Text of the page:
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Booth Vs. Emperor - Court Judgment

LegalCrystal Citation
Decided On
Reported inAIR1914Cal649,(1914)ILR41Cal545
Cases ReferredQueen v. Cooper.
evidence - handwriting, comparison of--admissibility of intercepted letter written by the accused relating to the importation of contraband cocaine, the subject of the charge--admissibility of intercepted letters addressed to the accused in order to prove identity with the sender of a telegram relevant to the charge--'import into bengal,' meaning of--seizure of cocaine in the custom house before clearance--evidence act (i of 1872 section 11--bengal excise act (ben. v of 1909), sections 2(12), 46(a) and 61. - .....the extraordinary general resemblance of handwriting in the case of the intercepted letter and the letter addressed to the collector of customs. there is also, the evidence of mr. hardless that two-thirds of the intercepted letter is in the handwriting of the accused, though the expert is not equally sure as to the remaining one-third. it is patent, however, that the whole of the intercepted letter was written by one person. we have farther the evidence of an assistant in the mercantile bank who is perfectly familiar with the handwriting of the accused as one of the customers of the bank. we feel no doubt upon the whole evidence that the intercepted letter was written by the accused. the next question which arises is, whether the letter refers to the incident of the 23rd january 1913......

Mookerjee and Beachcroft, JJ.

1. The appellant, C.H. Booth, was charged with the commission of an offence under Section 46 of the Bengal Excise Act, 1909, inasmuch as he had imported 491 ounces of cocaine without a license or pass. He was tried by the Second Presidency Magistrate of Calcutta, convicted and Sentenced to rigorous imprisonment for three months and payment of a fine of one thousand rupees.

2. The circumstances under which the appellant was convicted may be briefly stated in so far as they are disclosed by the evidence.

3. On the 23rd January, 1913, the Customs authorities discovered a large quantity of cocaine concealed in several bales of old clothes which had been exported from England by C. Porter & Co., by S.S. Borneo for delivery to the addressee, one Rasu Prasad The invoice and bill of lading for the consignment had been made over by one Kali Charan Mukherjee to Cox & Co., in order that the goods might be cleared and passed through the Custom House. Kali Charan Mukherjee called at the office of Cox & Co., on the 23rd January, to take delivery, and was taken to the Customs authorities who had already discovered the cocaine secreted in the bales of clothes. What information enabled the Customs authorities to make the discovery has not been disclosed in the evidence and is not material for the purposes of the present case. It is sufficient to state that Kali Charan. Mukherjee was, prosecuted before the Chief Presidency Magistrate and was convicted; he moved this Court and obtained a rule. The rule has been discharged and the sentence affirmed, though the conviction has been altered to one under Section 61 of the Bengal Excise Act, namely, the offence of attempting to import cocaine in Contravention of the law Seo ante pp. 537, 544. As already stated, the bill of lading showed that the goods were consigned by Porter and Co., to Rasu Prasad, and bore the endorsements of both Porter and Co., and Rasu Prasad. The present appellant had ostensibly no connection with the incident, and we have not been told what circumstances led the investigating officers to suspect that the accused was in any way connected with the matter We know this much only that, on the 30th January 1913, an order was obtained from the Chief Presidency Magistrate to intercept all letters posted at Calcutta, to the address of Porter and Co., of London, and on the 3rd of February a similar order was obtained for the interception of all letters addressed to the appellant. The result was that the investigating authorities intercepted a letter, dated the 28th January, which was addressed to Porter and Co., and had been posted on the 29th January. This letter does not bear the signature of the writer, but evidence has been given to prove that it is in the handwriting of the accused. The letter has rightly been described by the Magistrate as a remarkable document and was in these terms:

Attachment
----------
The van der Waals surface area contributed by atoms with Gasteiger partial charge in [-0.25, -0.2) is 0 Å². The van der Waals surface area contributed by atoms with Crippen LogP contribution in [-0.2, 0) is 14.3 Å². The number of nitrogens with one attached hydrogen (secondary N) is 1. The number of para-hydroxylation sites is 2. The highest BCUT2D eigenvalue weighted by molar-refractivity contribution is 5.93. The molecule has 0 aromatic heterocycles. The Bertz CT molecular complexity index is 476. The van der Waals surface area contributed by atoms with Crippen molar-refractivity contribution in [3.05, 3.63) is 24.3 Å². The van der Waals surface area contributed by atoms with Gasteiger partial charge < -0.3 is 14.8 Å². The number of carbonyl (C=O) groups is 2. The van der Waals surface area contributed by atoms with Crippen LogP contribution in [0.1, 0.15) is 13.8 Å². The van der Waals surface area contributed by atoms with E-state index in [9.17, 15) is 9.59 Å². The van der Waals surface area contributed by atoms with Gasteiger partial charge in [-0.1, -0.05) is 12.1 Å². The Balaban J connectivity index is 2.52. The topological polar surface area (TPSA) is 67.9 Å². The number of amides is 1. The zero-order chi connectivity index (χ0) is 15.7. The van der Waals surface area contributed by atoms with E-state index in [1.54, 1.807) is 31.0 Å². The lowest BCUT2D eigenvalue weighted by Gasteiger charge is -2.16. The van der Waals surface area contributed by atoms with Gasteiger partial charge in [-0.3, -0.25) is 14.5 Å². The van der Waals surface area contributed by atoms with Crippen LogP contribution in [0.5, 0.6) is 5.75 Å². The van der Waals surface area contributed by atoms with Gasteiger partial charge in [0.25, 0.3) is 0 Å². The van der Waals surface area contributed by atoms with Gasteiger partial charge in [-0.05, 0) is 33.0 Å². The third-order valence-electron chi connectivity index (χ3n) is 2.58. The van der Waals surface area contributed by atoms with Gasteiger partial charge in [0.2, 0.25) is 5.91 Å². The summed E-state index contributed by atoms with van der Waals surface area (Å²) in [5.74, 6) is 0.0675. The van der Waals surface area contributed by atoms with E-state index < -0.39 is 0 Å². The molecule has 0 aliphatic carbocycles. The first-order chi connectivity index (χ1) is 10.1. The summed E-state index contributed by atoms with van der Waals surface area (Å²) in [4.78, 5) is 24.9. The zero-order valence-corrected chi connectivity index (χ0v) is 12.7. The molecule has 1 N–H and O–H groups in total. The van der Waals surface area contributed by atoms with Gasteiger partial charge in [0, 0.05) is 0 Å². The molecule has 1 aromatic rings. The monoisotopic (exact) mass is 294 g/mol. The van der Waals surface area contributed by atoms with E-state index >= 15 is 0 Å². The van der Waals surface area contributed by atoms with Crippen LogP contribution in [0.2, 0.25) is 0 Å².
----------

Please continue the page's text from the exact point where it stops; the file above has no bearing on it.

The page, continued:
28th January 1913.

Dear A,